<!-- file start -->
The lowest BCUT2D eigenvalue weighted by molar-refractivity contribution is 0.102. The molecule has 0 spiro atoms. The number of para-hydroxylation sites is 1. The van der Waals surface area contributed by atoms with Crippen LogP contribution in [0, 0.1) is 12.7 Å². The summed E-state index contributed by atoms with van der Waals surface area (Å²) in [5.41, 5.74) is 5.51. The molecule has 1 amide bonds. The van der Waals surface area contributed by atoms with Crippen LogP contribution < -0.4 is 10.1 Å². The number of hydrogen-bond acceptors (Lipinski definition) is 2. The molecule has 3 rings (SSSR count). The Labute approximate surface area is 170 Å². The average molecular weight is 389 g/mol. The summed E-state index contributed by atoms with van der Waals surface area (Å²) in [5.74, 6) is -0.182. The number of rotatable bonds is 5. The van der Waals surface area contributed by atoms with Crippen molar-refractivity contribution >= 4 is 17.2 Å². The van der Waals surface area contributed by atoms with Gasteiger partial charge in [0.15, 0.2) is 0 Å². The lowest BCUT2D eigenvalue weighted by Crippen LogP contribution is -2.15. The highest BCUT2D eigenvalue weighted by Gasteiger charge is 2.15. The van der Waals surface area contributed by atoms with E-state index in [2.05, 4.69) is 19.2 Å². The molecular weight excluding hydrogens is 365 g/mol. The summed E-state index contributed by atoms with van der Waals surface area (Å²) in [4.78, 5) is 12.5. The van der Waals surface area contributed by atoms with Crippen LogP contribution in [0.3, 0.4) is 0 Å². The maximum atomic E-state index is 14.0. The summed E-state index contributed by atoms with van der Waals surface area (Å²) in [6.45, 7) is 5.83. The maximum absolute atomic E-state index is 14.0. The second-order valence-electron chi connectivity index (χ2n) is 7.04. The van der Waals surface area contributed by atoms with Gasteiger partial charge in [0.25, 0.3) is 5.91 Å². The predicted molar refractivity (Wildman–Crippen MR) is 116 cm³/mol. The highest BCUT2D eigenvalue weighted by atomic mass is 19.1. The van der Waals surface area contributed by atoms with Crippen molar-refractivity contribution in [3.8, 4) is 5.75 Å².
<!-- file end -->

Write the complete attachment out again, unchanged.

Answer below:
The lowest BCUT2D eigenvalue weighted by molar-refractivity contribution is 0.102. The molecule has 0 spiro atoms. The number of para-hydroxylation sites is 1. The van der Waals surface area contributed by atoms with Crippen LogP contribution in [0, 0.1) is 12.7 Å². The summed E-state index contributed by atoms with van der Waals surface area (Å²) in [5.41, 5.74) is 5.51. The molecule has 1 amide bonds. The van der Waals surface area contributed by atoms with Crippen LogP contribution < -0.4 is 10.1 Å². The number of hydrogen-bond acceptors (Lipinski definition) is 2. The molecule has 3 rings (SSSR count). The Labute approximate surface area is 170 Å². The average molecular weight is 389 g/mol. The summed E-state index contributed by atoms with van der Waals surface area (Å²) in [5.74, 6) is -0.182. The number of rotatable bonds is 5. The van der Waals surface area contributed by atoms with Crippen molar-refractivity contribution >= 4 is 17.2 Å². The van der Waals surface area contributed by atoms with Gasteiger partial charge in [0.15, 0.2) is 0 Å². The lowest BCUT2D eigenvalue weighted by Crippen LogP contribution is -2.15. The highest BCUT2D eigenvalue weighted by Gasteiger charge is 2.15. The van der Waals surface area contributed by atoms with E-state index in [2.05, 4.69) is 19.2 Å². The molecular weight excluding hydrogens is 365 g/mol. The summed E-state index contributed by atoms with van der Waals surface area (Å²) in [4.78, 5) is 12.5. The van der Waals surface area contributed by atoms with Crippen LogP contribution in [0.3, 0.4) is 0 Å². The maximum atomic E-state index is 14.0. The summed E-state index contributed by atoms with van der Waals surface area (Å²) in [6.45, 7) is 5.83. The maximum absolute atomic E-state index is 14.0. The second-order valence-electron chi connectivity index (χ2n) is 7.04. The van der Waals surface area contributed by atoms with Gasteiger partial charge in [0.25, 0.3) is 5.91 Å². The predicted molar refractivity (Wildman–Crippen MR) is 116 cm³/mol. The highest BCUT2D eigenvalue weighted by atomic mass is 19.1. The van der Waals surface area contributed by atoms with Crippen molar-refractivity contribution in [3.8, 4) is 5.75 Å².